What kinds of questions did I ask and what did I look for on my visits to companies?

One of the first items noticed when arriving at a company's headquarters is whether they advertise the fact they're there. Surprisingly, the headquarters of Federal Express (Memphis, TN) was an unmarked building near the airport. No outside signs let you know you've found the headquarters of Warren Buffet's Berkshire Hathaway in downtown Omaha, Nebraska. Mars, Inc. (McClean, VA), the super secretive, global purveyor of candy bars, ice cream and other consumer goods, work out of a plain, unmarked building located next to a gas station. On the other hand, Black & Decker (Towson, MD), Firestone (Akron, OH) and NCR (Dayton, OH) want the whole world to know because they have big signs outside the front entrances with their names and below their names, "World Headquarters".

Many corporations are located in downtown of cities and many are not. One of my questions is/was, How many acres does your headquarters encompass? Domino's Pizza (Ann Arbor, MI) sits on 1,300 acres. Amway (Ada, MI) occupies 390 acres, John Deere (Moline, IL) is located on 1,000 acres with more than half of that leased out cornfields. Weyerhauser (Tacoma, WA) is situated on the outskirts of town amidst 500 beautiful wooded acres. BASF ( Ludwigshafen, Germany) and Bayer (Leverkusen, Germany) each reside on massive, company-owned sites encompassing several square miles.

Another question asked, Do you own or lease your headquarters? Believe it or not, many of the world's biggest banks and insurance companies don't own their headquarter complexes. I found that to be odd, especially since they try to project an image of rock solid, long-term stability.

Any recreational facilities at your headquarters? You name it, companies have it. Investment bank Hambros (London, England) has a grass croquet court atop their head office in London's financial district. General Accident (Perth, Scotland) has tennis & squash courts, putting green, indoor pool, hockey field and a full-size basketball gym.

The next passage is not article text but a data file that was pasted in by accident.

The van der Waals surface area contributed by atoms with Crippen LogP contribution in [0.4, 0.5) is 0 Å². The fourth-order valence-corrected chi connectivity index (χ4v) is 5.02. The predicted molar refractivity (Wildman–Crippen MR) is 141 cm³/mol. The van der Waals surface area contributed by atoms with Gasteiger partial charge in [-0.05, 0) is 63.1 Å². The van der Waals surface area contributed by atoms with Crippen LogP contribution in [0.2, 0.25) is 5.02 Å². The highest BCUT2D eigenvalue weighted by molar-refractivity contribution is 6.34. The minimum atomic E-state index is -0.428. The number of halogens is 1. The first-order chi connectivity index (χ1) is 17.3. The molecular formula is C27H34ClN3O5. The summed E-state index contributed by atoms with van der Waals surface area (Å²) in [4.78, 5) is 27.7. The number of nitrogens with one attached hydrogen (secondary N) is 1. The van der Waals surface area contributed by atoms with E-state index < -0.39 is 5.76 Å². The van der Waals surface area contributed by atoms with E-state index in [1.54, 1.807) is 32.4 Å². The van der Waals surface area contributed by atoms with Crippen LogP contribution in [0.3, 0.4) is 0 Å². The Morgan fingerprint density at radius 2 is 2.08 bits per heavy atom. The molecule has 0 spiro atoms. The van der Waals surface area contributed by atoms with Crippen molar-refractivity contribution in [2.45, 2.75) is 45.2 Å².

Rifle ranges seem to be popular with Commonwealth Bank of Australia (Sydney, Australia), Royal Dutch Shell (London, England) and Pohjola Group (Helsinki, Finland) amongst those partaking in target practice. Many companies have their own golf courses DuPont (Wilmington, DE) and IBM (Armonk, NY). In Finland just about every company visited had saunas, though they're used just as much for business purposes. Nike (Portland, OR) has bragging rights to one of the finest facilities seen in the USA. Toshiba (Tokyo, Japan) has a fitness facility but no showers. I asked what smelly employees are supposed to do after working out. The answer: "go home". Employees at Coldwater Seafood Corporation (Rowayton, CT) are entitled to an hour of tennis EACH day at a tennis club down the street.

Is smoking allowed and does the CEO smoke? There's a definite correlation as to whether a company allows smoking and if its CEO smokes. As a general rule of thumb, if the CEO smokes; it's permitted in the building. In Spain I walked out of several companies after being stuck in waiting rooms filled with the stench of tobacco.